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  18. The Right to Life.Robert Armstrong - 1977 - Journal of Social Philosophy 8 (1):13-19.
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  19. Against Rights.Richard J. Arneson - 2001 - Philosophical Issues 11 (1):172-201.
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  20. Against Rights.Richard J. Arneson - 2001 - Noûs 35 (s1):172 - 201.
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  21. ROBOTS, RIFs, and Rights.Alcott Arthur - 1985 - Journal of Business Ethics 4 (3):197 - 203.
    The increasing use of technological advances in business operations very often leads to the displacement of the employee whose skills become obsolete in light of such advances. There is no doubt that the interests of both company and employee are significantly affected by the implementation of laborsaving devices. Given that those interests are pursued in an environment which is usually, if not essentially, competitive, then there arises the serious question of what rights should be accorded the employee and the company (...)
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  22. Ethics and the Street-Level Bureaucrat: Implementing Policy to Protect Elders From Abuse.Angie Ash - 2010 - Ethics and Social Welfare 4 (2):201-209.
    As an independent researcher, registered social worker and erstwhile long-term, long-distance carer, the care of older people and protection of elders from abuse had been constant professional and personal foci for me for many years. Commissioned to review a case involving the serious abuse of an elder where official safeguarding procedures had not been used, I puzzled why this had been managed ?informally? by social services and partner agencies (i.e. outside adult safeguarding procedures), with vague unspecified ?monitoring? (AEA 2006). Why (...)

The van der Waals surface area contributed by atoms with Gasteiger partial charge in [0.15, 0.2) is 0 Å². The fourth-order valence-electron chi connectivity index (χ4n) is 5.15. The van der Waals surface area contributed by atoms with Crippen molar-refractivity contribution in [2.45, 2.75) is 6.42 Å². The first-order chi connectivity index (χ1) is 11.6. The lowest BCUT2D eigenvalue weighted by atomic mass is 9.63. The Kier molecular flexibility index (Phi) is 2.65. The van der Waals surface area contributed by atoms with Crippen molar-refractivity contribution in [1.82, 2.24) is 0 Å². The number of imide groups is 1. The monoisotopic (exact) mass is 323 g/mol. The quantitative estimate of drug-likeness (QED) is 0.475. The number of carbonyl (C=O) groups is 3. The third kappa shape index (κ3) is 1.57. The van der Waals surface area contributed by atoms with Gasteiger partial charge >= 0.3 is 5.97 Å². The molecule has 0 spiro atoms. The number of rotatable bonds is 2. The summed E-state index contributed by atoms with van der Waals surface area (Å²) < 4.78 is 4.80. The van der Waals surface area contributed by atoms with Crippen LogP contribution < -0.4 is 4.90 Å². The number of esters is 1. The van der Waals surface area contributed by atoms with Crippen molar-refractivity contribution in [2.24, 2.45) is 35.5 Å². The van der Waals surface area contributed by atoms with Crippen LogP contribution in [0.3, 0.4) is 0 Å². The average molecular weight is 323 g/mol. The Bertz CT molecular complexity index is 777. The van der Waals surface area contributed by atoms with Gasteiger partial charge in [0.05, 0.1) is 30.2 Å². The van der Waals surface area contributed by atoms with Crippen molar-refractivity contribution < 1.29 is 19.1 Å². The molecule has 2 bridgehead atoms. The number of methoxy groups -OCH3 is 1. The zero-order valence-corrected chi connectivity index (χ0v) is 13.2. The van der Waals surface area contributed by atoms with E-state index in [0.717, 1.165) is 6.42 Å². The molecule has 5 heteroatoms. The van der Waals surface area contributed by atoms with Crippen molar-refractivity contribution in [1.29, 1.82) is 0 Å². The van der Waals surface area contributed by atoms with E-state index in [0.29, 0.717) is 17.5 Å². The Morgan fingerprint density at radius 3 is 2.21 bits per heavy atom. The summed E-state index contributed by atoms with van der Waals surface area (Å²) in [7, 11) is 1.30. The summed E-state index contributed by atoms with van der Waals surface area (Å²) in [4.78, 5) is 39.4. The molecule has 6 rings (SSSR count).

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  23. Utility and Rights. Edited by R. G. Frey.Robert B. Ashmore - 1987 - Modern Schoolman 64 (2):122-124.
  24. Permissions, Principles and Rights. A Paper on Statements Expressing Constitutional Liberties.Manuel Atienza & Juan Ruiz Manero - 1996 - Ratio Juris 9 (3):236-247.
  25. Wolterstorff, Rights, Wrongs, and the Bible.Harold W. Attridge - 2009 - Journal of Religious Ethics 37 (2):209-219.
    According to Wolterstorff, an accurate genealogy of rights begins, not with the late Middle Ages and the Enlightenment, but with the Hebrew and Christian Scriptures. The Gospel of Luke, Wolterstorff says, provides especially important witness, and he gives it considerable attention. Wolterstorff's careful analysis of Luke is both lexical and narratological. This paper argues that the lexical data of the Gospel of Luke does indeed lend some support to Wolterstorff's case. But the support is qualified since, in Luke, a critical (...)
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  26. Wrongs Within Rights.Robert Audi - 2005 - Philosophical Issues 15 (1):121–139.
  27. Fundamental Interests and Parental Rights.Michael W. Austin - 2007 - International Philosophical Quarterly 47 (2):221-235.